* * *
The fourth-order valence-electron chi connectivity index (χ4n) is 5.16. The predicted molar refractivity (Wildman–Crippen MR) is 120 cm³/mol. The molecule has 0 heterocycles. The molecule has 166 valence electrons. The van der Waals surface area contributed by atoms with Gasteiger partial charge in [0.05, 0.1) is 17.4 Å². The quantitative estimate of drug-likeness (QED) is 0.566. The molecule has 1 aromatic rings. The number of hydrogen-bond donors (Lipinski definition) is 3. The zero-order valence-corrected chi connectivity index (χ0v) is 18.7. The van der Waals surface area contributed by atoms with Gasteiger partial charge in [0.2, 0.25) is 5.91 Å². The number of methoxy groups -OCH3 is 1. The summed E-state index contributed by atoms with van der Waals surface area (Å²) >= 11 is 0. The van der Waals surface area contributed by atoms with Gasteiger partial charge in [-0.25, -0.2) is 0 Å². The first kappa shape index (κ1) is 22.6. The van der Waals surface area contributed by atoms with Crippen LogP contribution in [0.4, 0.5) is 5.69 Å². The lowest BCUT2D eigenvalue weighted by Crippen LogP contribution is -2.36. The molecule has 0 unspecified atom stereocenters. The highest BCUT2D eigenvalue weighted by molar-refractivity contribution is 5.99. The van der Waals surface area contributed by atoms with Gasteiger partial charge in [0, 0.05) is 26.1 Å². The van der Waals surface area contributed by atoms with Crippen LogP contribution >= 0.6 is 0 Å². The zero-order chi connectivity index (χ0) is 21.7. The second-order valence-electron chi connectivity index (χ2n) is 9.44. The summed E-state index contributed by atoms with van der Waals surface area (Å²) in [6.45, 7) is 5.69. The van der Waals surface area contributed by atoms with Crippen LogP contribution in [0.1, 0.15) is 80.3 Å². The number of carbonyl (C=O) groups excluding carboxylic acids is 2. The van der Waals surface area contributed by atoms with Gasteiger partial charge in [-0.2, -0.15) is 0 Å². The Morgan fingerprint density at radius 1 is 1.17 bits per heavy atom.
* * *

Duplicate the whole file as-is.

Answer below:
The fourth-order valence-electron chi connectivity index (χ4n) is 5.16. The predicted molar refractivity (Wildman–Crippen MR) is 120 cm³/mol. The molecule has 0 heterocycles. The molecule has 166 valence electrons. The van der Waals surface area contributed by atoms with Gasteiger partial charge in [0.05, 0.1) is 17.4 Å². The quantitative estimate of drug-likeness (QED) is 0.566. The molecule has 1 aromatic rings. The number of hydrogen-bond donors (Lipinski definition) is 3. The zero-order valence-corrected chi connectivity index (χ0v) is 18.7. The van der Waals surface area contributed by atoms with Gasteiger partial charge in [0.2, 0.25) is 5.91 Å². The number of methoxy groups -OCH3 is 1. The summed E-state index contributed by atoms with van der Waals surface area (Å²) >= 11 is 0. The van der Waals surface area contributed by atoms with Gasteiger partial charge in [-0.25, -0.2) is 0 Å². The first kappa shape index (κ1) is 22.6. The van der Waals surface area contributed by atoms with Crippen LogP contribution in [0.4, 0.5) is 5.69 Å². The lowest BCUT2D eigenvalue weighted by Crippen LogP contribution is -2.36. The molecule has 0 unspecified atom stereocenters. The highest BCUT2D eigenvalue weighted by molar-refractivity contribution is 5.99. The van der Waals surface area contributed by atoms with Gasteiger partial charge in [0, 0.05) is 26.1 Å². The van der Waals surface area contributed by atoms with Crippen LogP contribution >= 0.6 is 0 Å². The zero-order chi connectivity index (χ0) is 21.7. The second-order valence-electron chi connectivity index (χ2n) is 9.44. The summed E-state index contributed by atoms with van der Waals surface area (Å²) in [6.45, 7) is 5.69. The van der Waals surface area contributed by atoms with Crippen LogP contribution in [0.1, 0.15) is 80.3 Å². The number of carbonyl (C=O) groups excluding carboxylic acids is 2. The van der Waals surface area contributed by atoms with Gasteiger partial charge in [-0.2, -0.15) is 0 Å². The Morgan fingerprint density at radius 1 is 1.17 bits per heavy atom.